What Is an International Relations Degree?
International relations concerns the relationships between states at a theoretical and practical level. It considers the driving factors behind territorial connections, drawing heavily on history, politics and philosophy to find answers to big questions such as: “what causes war?” and “how can we end global poverty?”. Graduates of international relations are found in many professional fields including government and international development.
What will I study?
You will study the two main theories of international relations: realism and liberalism. Students study classic texts by Clausewitz, Fukuyama and Huntington, and learn the skills required to critique them. You will undertake modules in political philosophy and discover how this can help to explain international relations themes. You will consider key issues in international relations such as globalisation, terrorism and climate change.
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You will begin your studies by gaining a solid foundation of key concepts and themes in international relations. You will start to understand the schools of realism and liberalism, their history and their objectives. Students study the current world order: its history and its modern forms. This involves an in-depth module into the history of the twentieth century. You will take the first of three philosophy modules, which will introduce important thinkers and their works.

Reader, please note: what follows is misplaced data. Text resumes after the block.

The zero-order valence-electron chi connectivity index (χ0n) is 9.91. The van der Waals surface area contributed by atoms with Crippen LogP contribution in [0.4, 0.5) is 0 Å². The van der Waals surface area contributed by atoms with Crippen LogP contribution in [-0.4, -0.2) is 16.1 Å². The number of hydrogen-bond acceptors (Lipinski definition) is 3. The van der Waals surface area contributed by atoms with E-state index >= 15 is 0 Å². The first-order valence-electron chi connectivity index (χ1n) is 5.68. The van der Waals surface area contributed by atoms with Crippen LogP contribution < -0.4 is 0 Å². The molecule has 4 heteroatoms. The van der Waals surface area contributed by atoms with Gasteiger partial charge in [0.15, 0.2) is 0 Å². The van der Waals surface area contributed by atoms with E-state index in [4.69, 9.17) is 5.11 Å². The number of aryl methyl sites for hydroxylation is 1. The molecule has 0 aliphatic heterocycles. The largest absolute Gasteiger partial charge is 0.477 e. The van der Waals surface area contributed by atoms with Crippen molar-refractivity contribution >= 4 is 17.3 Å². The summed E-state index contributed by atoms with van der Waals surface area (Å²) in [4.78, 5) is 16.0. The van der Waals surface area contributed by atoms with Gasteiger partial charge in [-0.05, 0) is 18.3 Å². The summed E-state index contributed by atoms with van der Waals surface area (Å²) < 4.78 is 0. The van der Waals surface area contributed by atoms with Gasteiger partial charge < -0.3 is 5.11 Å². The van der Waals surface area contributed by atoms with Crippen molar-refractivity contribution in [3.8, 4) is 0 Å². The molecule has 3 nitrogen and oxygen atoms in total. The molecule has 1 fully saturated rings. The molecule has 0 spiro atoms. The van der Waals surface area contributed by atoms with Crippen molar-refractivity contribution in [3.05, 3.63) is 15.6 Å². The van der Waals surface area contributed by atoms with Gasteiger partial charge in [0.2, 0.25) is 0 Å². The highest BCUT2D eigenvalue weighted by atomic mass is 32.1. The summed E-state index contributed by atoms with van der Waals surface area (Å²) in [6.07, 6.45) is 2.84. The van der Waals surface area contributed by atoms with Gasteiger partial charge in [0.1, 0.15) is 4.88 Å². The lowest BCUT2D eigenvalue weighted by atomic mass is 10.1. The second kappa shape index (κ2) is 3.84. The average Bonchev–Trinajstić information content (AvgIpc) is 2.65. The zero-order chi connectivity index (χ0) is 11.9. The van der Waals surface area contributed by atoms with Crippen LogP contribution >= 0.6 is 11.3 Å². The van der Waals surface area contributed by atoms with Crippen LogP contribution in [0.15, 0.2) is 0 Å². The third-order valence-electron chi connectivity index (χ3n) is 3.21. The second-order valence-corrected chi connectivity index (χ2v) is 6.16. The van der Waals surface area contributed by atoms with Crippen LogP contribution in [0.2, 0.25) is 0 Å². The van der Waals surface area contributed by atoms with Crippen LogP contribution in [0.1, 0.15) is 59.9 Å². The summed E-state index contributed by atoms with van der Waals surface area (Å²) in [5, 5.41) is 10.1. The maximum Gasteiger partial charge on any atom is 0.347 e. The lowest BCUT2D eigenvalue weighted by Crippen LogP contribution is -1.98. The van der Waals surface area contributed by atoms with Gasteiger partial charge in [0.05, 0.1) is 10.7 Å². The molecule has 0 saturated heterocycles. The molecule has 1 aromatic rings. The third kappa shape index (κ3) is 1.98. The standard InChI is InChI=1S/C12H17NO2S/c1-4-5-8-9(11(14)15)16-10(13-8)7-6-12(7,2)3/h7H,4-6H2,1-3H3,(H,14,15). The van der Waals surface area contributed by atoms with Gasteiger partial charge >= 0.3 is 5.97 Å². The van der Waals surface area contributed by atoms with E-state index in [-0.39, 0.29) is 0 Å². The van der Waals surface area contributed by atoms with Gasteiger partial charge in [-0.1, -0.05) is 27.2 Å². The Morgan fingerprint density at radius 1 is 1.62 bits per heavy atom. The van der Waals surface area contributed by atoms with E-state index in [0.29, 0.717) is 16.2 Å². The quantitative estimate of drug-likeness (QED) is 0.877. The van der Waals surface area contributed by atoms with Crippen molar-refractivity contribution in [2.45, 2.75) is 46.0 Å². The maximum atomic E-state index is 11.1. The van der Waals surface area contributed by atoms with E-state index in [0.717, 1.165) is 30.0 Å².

During second year, you take a module in international political economy; an interesting course which considers the relationship between economics and politics on the international level. You continue with studies of philosophy and begin to critically analyse theories yourself. You will have the opportunity to take modules of your own choosing in the spring term. These include ‘globalisation and the state’, ‘security and insecurity’ and ‘the politics of foreign policy’. During this year, you will benefit from workshops run by policy-makers from international governmental organisations such as the United Nations. These will give you a real-world insight into international relations.
Your final year will comprise two elective modules, each of which requires a long-form dissertation to be submitted. These are in areas of study which interest you, and you will be overseen by an expert tutor. The options available are extremely varied and may include ‘feminist perspectives on international relations’, ‘the international relations of the Middle East’ or ‘development and geopolitics in East Asia’.
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